Resident of East Hampton, New York challenged the construction of the South Fork Wind Farm and the South Fork Export Cable in Montauk Point, Long Island, seeking a preliminary injunction. Plaintiff claimed that BOEM violated the APA, NEPA, and the Outer Continental Shelf Lands Act (OCSLA) by failing to adequately consider the Project’s potential harm to the area’s drinking water and the offshore Atlantic cod population, as well as the Project’s negative economic impact. The federal district court denied Plaintiff’s motion for a preliminary injunction because Plaintiff failed to show the likelihood of irreparable harm should the injunction not be granted, as the Project’s plan includes mitigation measures to offset potential contaminants to the area’s drinking water and Plaintiff’s other arguments were speculative.
Plaintiffs challenged approval of the Vineyard Wind 1 offshore wind project, seeking an injunction against BOEM and NMFS under NEPA, ESA, and APA. The federal district court granted Defendants’ motion for summary judgment, and denied Plaintiffs motion for summary judgment after finding that Plaintiffs did not demonstrate that the agencies violated ESA or NEPA.
Plaintiff challenged the Forest Service’s Decision Memo (October 2018) and Supplemental Decision Memo (May 2021) approving the Hanna Flats Project, which includes logging, burning, and clear cutting of about 2,000 acres on the Idaho Panhandle National Forest. The federal district court granted Plaintiff’s motion for summary judgment in a separate action and remanded. In this new action, Hanna Flats II, the district court granted the Plaintiff’s motion for preliminary injunction and suspended the project until further order of the court. The federal appeals court vacated the district court’s grant of summary judgment in Hanna Flats I and preliminary injunction in Hanna Flats II and remanded both matters.
Petitioners, two oil and gas associations, challenged April 2022 Final Rule issued by DOT and the Pipeline and Hazardous Materials Safety Administration (PHMSA), which revised federal pipeline safety regulations to require the installation of remote-controlled or automatic shut-off valves in some types of new or replaced gas and hazardous liquid pipelines. Petitioners challenged the standard as it applies to “gathering” pipelines used to collect raw gas or crude oil from a well. Petitioners argue that PHMSA unlawfully failed to disclose the economic basis for regulating gathering pipelines when it proposed the standard and failed to make a reasoned determination that regulating these pipelines was appropriate. The federal court of appeals granted the petition for review and vacated the final rule as it applies to gathering pipeline facilities.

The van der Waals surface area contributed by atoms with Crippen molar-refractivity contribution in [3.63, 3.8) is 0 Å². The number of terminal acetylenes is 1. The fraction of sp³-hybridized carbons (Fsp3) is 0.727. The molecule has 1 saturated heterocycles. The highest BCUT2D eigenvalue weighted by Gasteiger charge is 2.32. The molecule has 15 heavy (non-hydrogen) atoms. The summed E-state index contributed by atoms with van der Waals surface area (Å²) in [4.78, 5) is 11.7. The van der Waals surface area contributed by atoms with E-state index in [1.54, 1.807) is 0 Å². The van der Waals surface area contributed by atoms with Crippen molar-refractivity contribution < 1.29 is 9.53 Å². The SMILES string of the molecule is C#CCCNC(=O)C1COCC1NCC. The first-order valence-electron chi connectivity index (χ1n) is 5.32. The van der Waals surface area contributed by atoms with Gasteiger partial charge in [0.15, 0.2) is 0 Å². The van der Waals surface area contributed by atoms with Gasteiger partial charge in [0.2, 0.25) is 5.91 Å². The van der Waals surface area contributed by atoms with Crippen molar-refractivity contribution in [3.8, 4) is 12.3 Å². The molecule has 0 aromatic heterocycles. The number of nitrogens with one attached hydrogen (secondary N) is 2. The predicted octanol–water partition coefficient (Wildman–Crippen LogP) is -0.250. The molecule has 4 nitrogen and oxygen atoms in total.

NGO coalition challenged the Bureau of Ocean and Energy Management’s lease of land in Gulf of Mexico for oil production for failure to estimate downstream greenhouse gas emissions. The federal district court issued a mixed opinion, vacating Lease Sale 257, and Intervenor-Defendants, American Petroleum Institute and State of Louisiana, appealed. The federal appeals court vacated the district court’s order and remanded with instructions to the district court to dismiss the case as moot given the Inflation Reduction Act’s provision that the leases won in Lease Sale 257 be issued.